If you do not know me (I mean, really know me) then there is something you need to understand before you read this blog: I value the truth above everything else... except a good laugh. A good laugh will almost always beat the truth as far as I’m concerned. Everything you read on this blog will be true, somewhat true, or something I made up in an effort to get a laugh. Sometimes I will go on a rant that I don’t really mean (or only kind of mean). Sometimes I will mean what I write only to completely change my mind a year, month, or day later. Such is life. By reading this blog you agree not to get offended by anything I write (or, at the very least, you agree not to tell me or anyone else that you are offended). It is worth noting that my employer does not endorse my blog (or even read it, to tell you the truth). The Wife also does not endorse my blog (though she will read it from time to time). I am not paid to write this... it’s just my way of giving back to the community. I have, and will, touch on a wide range of subjects and will give my opinion on these subjects. Again, most of what I say is for laughs but every now and then I will say what I really think and feel (see my views on Westboro Baptist Cult). How will you know when I’m serious and when I’m trying to get a laugh? You’ll know. And if you don’t know, well... maybe this isn’t the best thing for you to be reading. So, sit back, read and enjoy. Leave comments if you want and don’t be afraid to publicly follow me.

Monday, May 2, 2016

Songs 1,400 – 1,351

Know Your Medal of Honor Recipients:

Chaplain Charles Joseph Watters (US Army) received his Medal of Honor for his actions on November 19, 1967, near Dak To Province, Republic of Vietnam. His citation reads:

For conspicuous gallantry and intrepidity in action at the risk of his life above and beyond the call of duty. Chaplain Watters distinguished himself during an assault in the vicinity of Dak To. Chaplain Watters was moving with one of the companies when it engaged a heavily armed enemy battalion. As the battle raged and the casualties mounted, Chaplain Watters, with complete disregard for his safety, rushed forward to the line of contact. Unarmed and completely exposed, he moved among, as well as in front of the advancing troops, giving aid to the wounded, assisting in their evacuation, giving words of encouragement, and administering the last rites to the dying. When a wounded paratrooper was standing in shock in front of the assaulting forces, Chaplain Watters ran forward, picked the man up on his shoulders and carried him to safety. As the troopers battled to the first enemy entrenchment, Chaplain Watters ran through the intense enemy fire to the front of the entrenchment to aid a fallen comrade. A short time later, the paratroopers pulled back in preparation for a second assault. Chaplain Watters exposed himself to both friendly and enemy fire between the two forces in order to recover two wounded soldiers. Later, when the battalion was forced to pull back into a perimeter, Chaplain Watters noticed that several wounded soldiers were lying outside the newly formed perimeter. Without hesitation and ignoring attempts to restrain him, Chaplain Watters left the perimeter three times in the face of small arms, automatic weapons, and mortar fire to carry and to assist the injured troopers to safety. Satisfied that all of the wounded were inside the perimeter, he began aiding the medics ... applying field bandages to open wounds, obtaining and serving food and water, giving spiritual and mental strength and comfort. During his ministering, he moved out to the perimeter from position to position redistributing food and water, and tending to the needs of his men. Chaplain Watters was giving aid to the wounded when he himself was mortally wounded. Chaplain Watters' unyielding perseverance and selfless devotion to his comrades was in keeping with the highest traditions of the U.S. Army.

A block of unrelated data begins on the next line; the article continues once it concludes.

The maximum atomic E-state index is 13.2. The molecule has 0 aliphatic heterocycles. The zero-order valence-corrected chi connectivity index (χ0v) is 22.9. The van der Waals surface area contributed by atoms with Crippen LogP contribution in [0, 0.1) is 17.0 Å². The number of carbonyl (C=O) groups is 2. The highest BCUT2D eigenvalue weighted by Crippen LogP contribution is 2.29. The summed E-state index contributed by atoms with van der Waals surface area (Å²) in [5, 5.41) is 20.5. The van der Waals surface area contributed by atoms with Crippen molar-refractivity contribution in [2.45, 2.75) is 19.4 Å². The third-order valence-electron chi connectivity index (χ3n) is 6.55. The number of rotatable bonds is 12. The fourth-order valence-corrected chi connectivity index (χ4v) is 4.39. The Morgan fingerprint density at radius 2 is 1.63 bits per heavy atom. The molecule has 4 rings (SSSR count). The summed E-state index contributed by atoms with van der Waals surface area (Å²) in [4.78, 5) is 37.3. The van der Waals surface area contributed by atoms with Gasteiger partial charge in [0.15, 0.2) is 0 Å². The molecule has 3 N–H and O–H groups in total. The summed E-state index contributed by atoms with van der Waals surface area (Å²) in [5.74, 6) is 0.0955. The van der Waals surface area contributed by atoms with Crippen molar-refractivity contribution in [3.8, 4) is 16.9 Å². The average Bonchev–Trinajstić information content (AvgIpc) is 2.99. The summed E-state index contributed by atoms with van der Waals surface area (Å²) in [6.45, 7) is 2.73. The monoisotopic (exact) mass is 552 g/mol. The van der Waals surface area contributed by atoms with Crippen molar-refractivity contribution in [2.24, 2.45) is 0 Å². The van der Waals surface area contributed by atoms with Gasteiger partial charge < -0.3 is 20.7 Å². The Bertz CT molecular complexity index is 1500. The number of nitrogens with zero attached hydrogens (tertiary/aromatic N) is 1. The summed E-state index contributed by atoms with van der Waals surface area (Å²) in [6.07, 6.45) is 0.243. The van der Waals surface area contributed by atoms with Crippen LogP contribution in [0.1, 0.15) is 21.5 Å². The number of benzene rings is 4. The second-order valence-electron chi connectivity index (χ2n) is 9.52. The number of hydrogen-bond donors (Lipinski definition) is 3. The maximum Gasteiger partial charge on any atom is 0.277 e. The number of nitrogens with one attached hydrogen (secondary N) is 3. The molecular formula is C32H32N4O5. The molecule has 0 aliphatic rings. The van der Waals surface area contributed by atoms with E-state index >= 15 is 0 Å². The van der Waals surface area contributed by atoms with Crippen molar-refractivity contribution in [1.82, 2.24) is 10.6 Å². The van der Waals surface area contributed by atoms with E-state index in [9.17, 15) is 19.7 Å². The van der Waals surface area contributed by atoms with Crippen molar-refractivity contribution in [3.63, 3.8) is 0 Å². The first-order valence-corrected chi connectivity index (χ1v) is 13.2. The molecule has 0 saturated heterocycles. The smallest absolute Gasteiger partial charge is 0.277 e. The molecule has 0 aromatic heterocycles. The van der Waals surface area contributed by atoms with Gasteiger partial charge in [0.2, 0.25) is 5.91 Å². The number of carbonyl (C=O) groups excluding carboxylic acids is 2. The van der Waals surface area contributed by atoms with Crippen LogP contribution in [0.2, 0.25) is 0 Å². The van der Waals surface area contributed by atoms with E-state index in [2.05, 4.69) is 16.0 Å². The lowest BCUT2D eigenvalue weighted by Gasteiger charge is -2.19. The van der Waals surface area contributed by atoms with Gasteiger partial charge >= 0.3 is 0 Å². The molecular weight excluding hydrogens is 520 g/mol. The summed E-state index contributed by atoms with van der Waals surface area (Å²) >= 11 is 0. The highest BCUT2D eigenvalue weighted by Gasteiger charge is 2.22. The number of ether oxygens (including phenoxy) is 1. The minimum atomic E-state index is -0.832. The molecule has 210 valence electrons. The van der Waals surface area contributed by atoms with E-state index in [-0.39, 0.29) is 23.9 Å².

First Lieutenant Robert T. Waugh (US Army) received his Medal of Honor for his actions on May 11-14, 1944, near Tremensuoli, Italy. His citation reads: